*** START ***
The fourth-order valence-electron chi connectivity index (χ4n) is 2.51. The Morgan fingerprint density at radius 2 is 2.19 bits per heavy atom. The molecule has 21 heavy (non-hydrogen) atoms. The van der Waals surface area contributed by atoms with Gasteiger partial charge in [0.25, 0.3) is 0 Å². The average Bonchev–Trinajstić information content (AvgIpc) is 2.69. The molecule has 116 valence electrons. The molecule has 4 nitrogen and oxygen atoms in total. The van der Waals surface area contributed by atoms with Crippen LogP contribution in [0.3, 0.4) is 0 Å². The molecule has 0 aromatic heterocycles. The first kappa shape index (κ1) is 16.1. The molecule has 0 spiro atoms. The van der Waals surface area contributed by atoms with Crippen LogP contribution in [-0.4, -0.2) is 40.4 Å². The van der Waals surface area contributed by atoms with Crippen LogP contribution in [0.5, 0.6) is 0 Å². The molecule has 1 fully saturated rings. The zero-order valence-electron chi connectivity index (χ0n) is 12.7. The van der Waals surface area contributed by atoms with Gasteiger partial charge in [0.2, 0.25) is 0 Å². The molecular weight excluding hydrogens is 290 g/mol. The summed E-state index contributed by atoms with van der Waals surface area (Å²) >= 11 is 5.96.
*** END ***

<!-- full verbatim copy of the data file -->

The fourth-order valence-electron chi connectivity index (χ4n) is 2.51. The Morgan fingerprint density at radius 2 is 2.19 bits per heavy atom. The molecule has 21 heavy (non-hydrogen) atoms. The van der Waals surface area contributed by atoms with Gasteiger partial charge in [0.25, 0.3) is 0 Å². The average Bonchev–Trinajstić information content (AvgIpc) is 2.69. The molecule has 116 valence electrons. The molecule has 4 nitrogen and oxygen atoms in total. The van der Waals surface area contributed by atoms with Crippen LogP contribution in [0.3, 0.4) is 0 Å². The molecule has 0 aromatic heterocycles. The first kappa shape index (κ1) is 16.1. The molecule has 0 spiro atoms. The van der Waals surface area contributed by atoms with Crippen LogP contribution in [-0.4, -0.2) is 40.4 Å². The van der Waals surface area contributed by atoms with Crippen LogP contribution in [0.5, 0.6) is 0 Å². The molecule has 1 fully saturated rings. The zero-order valence-electron chi connectivity index (χ0n) is 12.7. The van der Waals surface area contributed by atoms with Gasteiger partial charge in [0.2, 0.25) is 0 Å². The molecular weight excluding hydrogens is 290 g/mol. The summed E-state index contributed by atoms with van der Waals surface area (Å²) >= 11 is 5.96.